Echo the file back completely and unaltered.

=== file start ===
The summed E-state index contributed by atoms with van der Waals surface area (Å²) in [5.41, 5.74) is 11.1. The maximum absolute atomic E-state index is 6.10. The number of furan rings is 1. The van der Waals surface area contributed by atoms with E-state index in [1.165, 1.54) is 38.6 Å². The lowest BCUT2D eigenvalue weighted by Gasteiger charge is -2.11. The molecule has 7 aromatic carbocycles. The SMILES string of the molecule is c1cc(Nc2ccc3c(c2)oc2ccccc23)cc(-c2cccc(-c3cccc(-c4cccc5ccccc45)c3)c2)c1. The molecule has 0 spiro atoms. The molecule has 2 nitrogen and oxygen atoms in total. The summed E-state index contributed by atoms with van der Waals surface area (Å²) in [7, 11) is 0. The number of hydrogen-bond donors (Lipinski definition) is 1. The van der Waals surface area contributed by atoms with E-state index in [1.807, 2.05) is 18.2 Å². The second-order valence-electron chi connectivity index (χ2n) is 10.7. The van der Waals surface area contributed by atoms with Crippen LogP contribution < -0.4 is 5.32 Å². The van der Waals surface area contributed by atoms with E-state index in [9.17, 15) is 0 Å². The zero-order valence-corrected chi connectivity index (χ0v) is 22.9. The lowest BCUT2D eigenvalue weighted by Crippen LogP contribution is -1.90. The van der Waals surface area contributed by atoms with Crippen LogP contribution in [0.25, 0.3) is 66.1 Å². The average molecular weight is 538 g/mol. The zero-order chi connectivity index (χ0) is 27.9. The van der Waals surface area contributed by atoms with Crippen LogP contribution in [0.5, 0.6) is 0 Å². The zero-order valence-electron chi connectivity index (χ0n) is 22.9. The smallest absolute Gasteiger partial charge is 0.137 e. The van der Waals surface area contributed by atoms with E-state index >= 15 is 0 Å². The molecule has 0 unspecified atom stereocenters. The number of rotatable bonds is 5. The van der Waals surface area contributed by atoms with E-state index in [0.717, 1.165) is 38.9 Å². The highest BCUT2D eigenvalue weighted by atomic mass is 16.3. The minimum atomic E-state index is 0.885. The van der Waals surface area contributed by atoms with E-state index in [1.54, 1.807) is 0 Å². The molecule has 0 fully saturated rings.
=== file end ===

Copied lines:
The summed E-state index contributed by atoms with van der Waals surface area (Å²) in [5.41, 5.74) is 11.1. The maximum absolute atomic E-state index is 6.10. The number of furan rings is 1. The van der Waals surface area contributed by atoms with E-state index in [1.165, 1.54) is 38.6 Å². The lowest BCUT2D eigenvalue weighted by Gasteiger charge is -2.11. The molecule has 7 aromatic carbocycles. The SMILES string of the molecule is c1cc(Nc2ccc3c(c2)oc2ccccc23)cc(-c2cccc(-c3cccc(-c4cccc5ccccc45)c3)c2)c1. The molecule has 0 spiro atoms. The molecule has 2 nitrogen and oxygen atoms in total. The summed E-state index contributed by atoms with van der Waals surface area (Å²) in [7, 11) is 0. The number of hydrogen-bond donors (Lipinski definition) is 1. The van der Waals surface area contributed by atoms with E-state index in [1.807, 2.05) is 18.2 Å². The second-order valence-electron chi connectivity index (χ2n) is 10.7. The van der Waals surface area contributed by atoms with Crippen LogP contribution < -0.4 is 5.32 Å². The van der Waals surface area contributed by atoms with E-state index in [9.17, 15) is 0 Å². The zero-order valence-corrected chi connectivity index (χ0v) is 22.9. The lowest BCUT2D eigenvalue weighted by Crippen LogP contribution is -1.90. The van der Waals surface area contributed by atoms with Crippen LogP contribution in [0.25, 0.3) is 66.1 Å². The average molecular weight is 538 g/mol. The zero-order chi connectivity index (χ0) is 27.9. The van der Waals surface area contributed by atoms with Crippen LogP contribution in [0.5, 0.6) is 0 Å². The zero-order valence-electron chi connectivity index (χ0n) is 22.9. The smallest absolute Gasteiger partial charge is 0.137 e. The van der Waals surface area contributed by atoms with E-state index >= 15 is 0 Å². The molecule has 0 unspecified atom stereocenters. The number of rotatable bonds is 5. The van der Waals surface area contributed by atoms with E-state index in [0.717, 1.165) is 38.9 Å². The highest BCUT2D eigenvalue weighted by atomic mass is 16.3. The minimum atomic E-state index is 0.885. The van der Waals surface area contributed by atoms with E-state index in [1.54, 1.807) is 0 Å². The molecule has 0 fully saturated rings.